Student feedback leads to dreamier courses

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The Principal’s Dream Courses program gets full marks for initiative, but might fall short on application. 

Through the program, the Principal’s Office will provide up to $13,000 to fund a maximum of three proposals to redesign courses.

These courses must incorporate creative and innovative teaching methods, as well as focus on at least one of three themes: sustainability indigenous identities and Queen’s 175th anniversary.

Experimental courses can be great. Handing the reins to a group of smart and creative professors can lead to cutting edge programs and courses. 

By granting freedom to talented teaching staff, this initiative also has the potential to expand the range of teaching techniques to include multiple learning styles and outcomes.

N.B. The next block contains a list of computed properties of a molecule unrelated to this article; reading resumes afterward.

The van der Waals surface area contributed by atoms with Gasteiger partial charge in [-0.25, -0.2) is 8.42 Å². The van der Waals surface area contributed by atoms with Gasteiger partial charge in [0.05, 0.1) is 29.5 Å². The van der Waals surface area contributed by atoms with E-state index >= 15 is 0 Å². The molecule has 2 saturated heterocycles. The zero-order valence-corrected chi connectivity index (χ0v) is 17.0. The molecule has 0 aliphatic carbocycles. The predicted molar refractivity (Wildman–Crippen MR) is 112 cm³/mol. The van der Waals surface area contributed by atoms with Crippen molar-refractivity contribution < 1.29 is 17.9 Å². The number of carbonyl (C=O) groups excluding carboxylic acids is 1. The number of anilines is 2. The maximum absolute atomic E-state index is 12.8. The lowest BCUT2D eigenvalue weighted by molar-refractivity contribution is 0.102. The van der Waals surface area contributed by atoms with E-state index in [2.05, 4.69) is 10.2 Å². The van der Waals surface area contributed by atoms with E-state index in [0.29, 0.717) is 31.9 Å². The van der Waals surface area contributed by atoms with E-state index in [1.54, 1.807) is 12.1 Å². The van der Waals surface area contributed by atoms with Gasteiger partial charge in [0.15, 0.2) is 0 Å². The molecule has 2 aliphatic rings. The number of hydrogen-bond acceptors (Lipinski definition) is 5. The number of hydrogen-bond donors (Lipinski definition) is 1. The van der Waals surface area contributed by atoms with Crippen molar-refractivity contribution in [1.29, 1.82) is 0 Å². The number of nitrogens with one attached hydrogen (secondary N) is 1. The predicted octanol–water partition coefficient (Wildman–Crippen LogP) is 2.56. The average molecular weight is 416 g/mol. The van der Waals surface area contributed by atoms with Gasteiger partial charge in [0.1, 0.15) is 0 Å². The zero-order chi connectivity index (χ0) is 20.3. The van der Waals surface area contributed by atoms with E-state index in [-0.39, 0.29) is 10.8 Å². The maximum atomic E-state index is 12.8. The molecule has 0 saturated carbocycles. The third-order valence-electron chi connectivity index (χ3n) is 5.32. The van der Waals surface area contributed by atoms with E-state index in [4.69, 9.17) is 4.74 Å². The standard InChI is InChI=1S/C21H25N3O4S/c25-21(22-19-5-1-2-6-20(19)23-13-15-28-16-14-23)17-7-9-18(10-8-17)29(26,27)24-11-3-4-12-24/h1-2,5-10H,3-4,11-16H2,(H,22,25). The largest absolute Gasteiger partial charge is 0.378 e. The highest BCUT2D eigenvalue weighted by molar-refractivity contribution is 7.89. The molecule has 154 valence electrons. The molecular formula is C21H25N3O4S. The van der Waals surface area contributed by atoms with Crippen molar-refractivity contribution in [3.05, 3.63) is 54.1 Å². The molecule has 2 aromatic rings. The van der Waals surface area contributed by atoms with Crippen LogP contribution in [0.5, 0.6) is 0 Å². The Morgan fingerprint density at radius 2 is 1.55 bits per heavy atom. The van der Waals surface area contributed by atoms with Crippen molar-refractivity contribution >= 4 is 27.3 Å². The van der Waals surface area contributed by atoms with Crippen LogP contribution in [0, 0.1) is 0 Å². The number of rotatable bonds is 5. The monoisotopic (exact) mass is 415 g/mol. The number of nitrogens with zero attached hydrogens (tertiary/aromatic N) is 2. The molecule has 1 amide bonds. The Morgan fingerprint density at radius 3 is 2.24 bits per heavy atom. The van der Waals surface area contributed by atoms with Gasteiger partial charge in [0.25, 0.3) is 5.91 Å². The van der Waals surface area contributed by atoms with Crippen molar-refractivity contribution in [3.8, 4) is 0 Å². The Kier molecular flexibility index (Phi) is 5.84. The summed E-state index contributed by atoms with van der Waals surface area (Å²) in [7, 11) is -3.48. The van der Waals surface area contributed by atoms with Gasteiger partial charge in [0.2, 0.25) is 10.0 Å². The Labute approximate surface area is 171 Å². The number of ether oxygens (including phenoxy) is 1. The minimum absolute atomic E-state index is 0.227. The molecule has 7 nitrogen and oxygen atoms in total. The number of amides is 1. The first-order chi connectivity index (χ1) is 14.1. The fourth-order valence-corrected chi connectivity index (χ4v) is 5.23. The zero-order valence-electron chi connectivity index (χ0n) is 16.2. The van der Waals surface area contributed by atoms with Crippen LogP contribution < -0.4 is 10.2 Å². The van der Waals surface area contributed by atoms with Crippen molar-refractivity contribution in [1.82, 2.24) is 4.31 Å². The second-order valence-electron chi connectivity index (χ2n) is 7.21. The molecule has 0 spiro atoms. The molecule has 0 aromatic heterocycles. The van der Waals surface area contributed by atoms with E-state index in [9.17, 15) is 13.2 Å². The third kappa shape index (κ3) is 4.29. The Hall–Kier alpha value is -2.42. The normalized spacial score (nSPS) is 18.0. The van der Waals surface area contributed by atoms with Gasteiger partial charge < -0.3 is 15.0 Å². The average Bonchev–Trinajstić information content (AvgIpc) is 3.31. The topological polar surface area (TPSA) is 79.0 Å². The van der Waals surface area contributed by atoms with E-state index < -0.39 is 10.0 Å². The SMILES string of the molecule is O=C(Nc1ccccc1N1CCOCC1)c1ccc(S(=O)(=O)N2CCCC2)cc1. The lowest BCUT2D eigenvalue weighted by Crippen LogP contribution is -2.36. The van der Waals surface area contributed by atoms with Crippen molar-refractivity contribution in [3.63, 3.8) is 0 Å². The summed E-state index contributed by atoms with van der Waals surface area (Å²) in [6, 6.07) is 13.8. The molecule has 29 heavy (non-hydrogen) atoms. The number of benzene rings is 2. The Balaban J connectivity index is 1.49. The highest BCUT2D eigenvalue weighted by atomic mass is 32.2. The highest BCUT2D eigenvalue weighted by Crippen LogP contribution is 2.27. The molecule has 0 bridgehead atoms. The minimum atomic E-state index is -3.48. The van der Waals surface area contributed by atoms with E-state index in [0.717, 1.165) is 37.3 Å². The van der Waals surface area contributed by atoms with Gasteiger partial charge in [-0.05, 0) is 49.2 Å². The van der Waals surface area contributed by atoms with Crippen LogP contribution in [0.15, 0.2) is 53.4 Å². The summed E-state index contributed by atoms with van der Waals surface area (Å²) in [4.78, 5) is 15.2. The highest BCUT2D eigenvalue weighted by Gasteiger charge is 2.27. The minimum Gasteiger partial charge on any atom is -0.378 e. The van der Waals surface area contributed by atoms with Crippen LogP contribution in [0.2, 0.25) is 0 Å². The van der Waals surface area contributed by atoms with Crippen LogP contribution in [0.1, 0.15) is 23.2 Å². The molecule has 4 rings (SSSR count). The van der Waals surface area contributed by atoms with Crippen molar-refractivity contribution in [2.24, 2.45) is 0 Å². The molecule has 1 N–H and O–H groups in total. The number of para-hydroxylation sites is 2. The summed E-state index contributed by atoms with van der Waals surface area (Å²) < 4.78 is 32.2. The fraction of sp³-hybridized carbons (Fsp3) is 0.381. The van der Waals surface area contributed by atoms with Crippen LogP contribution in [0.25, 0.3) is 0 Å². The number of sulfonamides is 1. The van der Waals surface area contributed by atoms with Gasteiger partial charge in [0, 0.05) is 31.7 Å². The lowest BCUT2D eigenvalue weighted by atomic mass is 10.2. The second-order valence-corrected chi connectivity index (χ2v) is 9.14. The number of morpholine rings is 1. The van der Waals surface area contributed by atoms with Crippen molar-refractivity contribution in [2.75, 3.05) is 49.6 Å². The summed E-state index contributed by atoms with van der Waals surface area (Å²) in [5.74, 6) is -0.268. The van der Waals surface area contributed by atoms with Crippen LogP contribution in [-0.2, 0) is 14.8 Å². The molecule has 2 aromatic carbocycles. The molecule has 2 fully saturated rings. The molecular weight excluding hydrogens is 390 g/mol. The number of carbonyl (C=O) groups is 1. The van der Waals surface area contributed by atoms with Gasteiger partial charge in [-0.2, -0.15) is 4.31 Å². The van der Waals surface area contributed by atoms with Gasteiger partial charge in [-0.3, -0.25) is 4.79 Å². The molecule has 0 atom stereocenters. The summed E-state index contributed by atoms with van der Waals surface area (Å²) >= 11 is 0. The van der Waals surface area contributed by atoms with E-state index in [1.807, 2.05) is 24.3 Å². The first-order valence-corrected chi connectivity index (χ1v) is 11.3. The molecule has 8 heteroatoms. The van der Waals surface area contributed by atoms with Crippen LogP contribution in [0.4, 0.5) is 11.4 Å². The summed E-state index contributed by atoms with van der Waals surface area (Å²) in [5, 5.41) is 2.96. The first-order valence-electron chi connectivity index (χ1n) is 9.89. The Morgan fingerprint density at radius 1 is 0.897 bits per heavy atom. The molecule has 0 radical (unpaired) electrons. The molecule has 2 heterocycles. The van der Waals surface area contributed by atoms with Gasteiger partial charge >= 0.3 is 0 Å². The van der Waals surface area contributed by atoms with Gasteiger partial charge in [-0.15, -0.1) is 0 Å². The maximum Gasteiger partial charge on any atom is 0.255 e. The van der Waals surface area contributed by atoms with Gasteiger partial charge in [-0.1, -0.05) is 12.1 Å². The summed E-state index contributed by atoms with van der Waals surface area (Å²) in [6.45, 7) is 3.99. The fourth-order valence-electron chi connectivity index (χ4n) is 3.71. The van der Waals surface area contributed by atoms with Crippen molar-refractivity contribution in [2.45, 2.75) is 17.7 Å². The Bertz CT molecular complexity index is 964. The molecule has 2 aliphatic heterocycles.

But we must plead caution. 

Experimental courses always sound good in theory, but sometimes fail to live up to their potential for students’ learning experience.  

New courses must be considered on the basis of their realistic merit to students, not just for how they provide an opportunity to use the word “innovative” in a press release or to promote the university’s history. 

Redesigned courses will only be effective if they incorporate student feedback throughout the process, and look critically at how the use of different technologies impact student learning styles. 

All courses at Queen’s require an effective and accountable process for student feedback to be heard. 

This is especially true for courses that experiment with students’ education. 

— Journal Editorial Board  

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